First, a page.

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Eric Church, 02/08/2014 05:54 PM

LArSoft Exercises

Run a simple lar job to create mu-'s of momentum 1.5 GeV/c from a point source.

We will create a file containing events that each have a single muon using the code in a public place. That means you will not need to build any code at this stage. So, go to your test release, that is your working directory. You made this in the guide. Set yourself up to run there with an appropriate mrb working directory, which we call lgm here. All this is explained at In this first exercise you are going to run from fcl files and .so libraries -- files that form the heart of the framework -- that live in the official places. You will setup to run against uboonecode nightly (or v1_00_02, say) and against larsoft nightly (or v1_00_02). Namely, you are not using your own code. So, let's first show the setup, which we urge you perform via an alias, like the following. Have a line like the below line starting alias in your ~/.bashrc. (Use an alias and hand-execute the alias each login; do not execute this stuff in your shell-initiated start up scripts like ~/.profile or ~/.bashrc.)

<> alias ulgmr='source /grid/fermiapp/uboone/software/; cd /uboone/app/users/username/lgm/build; setup uboonecode nightly -qe4:prof; source mrb slp;'  # a potential setup alias
<> ulgmr # actually execute the commands in the alias

And now, run the executable on this canned fcl job script file.

lar -c prodsingle_uboone.fcl

This fcl file will produce 5 muons through the set of modules SingleGen, LArG4, and DetSim. That's pretty cool. But where did it find prodsingle_uboone.fcl? How do I know it will run 5 events?
The answer comes from looking at our job script fcl file. We find our fcl files from sleuthing from the key environment variable $FHICL_FILE_PATH.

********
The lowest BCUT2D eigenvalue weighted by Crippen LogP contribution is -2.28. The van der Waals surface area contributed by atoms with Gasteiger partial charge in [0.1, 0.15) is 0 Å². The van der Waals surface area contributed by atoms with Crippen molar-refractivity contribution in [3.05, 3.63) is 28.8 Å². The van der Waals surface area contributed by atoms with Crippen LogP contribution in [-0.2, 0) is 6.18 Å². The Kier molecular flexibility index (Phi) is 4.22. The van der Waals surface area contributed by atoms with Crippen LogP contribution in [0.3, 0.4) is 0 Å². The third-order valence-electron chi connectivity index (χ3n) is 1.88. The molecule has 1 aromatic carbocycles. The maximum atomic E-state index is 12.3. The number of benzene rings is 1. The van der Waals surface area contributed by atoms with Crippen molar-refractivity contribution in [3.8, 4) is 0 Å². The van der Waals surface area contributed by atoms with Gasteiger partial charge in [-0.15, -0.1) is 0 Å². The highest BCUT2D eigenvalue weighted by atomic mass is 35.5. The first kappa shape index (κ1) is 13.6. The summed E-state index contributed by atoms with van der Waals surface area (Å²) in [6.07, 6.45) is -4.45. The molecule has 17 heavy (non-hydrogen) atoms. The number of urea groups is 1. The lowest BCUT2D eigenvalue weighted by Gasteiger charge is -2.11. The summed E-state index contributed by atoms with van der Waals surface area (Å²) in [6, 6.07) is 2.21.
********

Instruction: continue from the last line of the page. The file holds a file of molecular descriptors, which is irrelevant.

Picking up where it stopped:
<> more /grid/fermiapp/uboone/software/products/uboonecode/nightly/job/prodsingle_uboone.fcl 

The job starts each event with a clean slate as indicated by the EmptyEvent key word. If you're running a job with recon modules in it only, EmptyEvent instead says RootInput, as you'll be sucking up an already-written root file in a previous job. Note that in prodsingle_uboone.fcl maxEvents is 5. Note the output root file full of histograms (that we declared and filled in the source code) is specified to be at single_hist_uboone.root and the output ART root file (which serves is the one that we'll pass onto any further modules in subsequent lar jobs) is to be called single_gen_uboone.root. Note, that these did indeed appear in your directory!

How did I make 1.5GeV/c muons and not, say, Higgsinos? The answer comes from drilling down into the included fcl files. From the job script we note that for the generator we need the fcl parameter set called microboone_singlep. fcl parameter sets are in fcl files in the same places as the job script fcl files: at all possible directories in $FHICL_SEARCH_PATH. So, let's search

<> grep microboone_singlep /grid/fermiapp/uboone/software/products/uboonecode/nightly/job/*
grep microboone_singlep /grid/fermiapp/products/larsoft/lar*/nightly/job/*
The relevant return line is from the second effort: /grid/fermiapp/products/larsoft/larsim/nightly/job/singles.fcl:microboone_singlep: @local::standard_singlep. That's the only place where microboone_singlep appears on the left hand side of a colon, and that's where the parameter set is defined. Although, what we've learned is that this parameter set is equated to standard_singlep, which we must now hunt down, in turn. Note that the return from the greps shows us that after defining microboone_singlep to be standard_singlep, we then proceed to over-write some parameters like X0 and Z0, meaning we force the particles to be generated from a particular point in the TPC. We will return to this idea. We grep the lar* job areas again for singlep and discover the motherlode at /grid/fermiapp/products/larsoft/larsim/nightly/job/singles.fcl, which upon investigation shows the full single particle parameter set, including the line PDG: [13]. Hence, we have generated mu-s.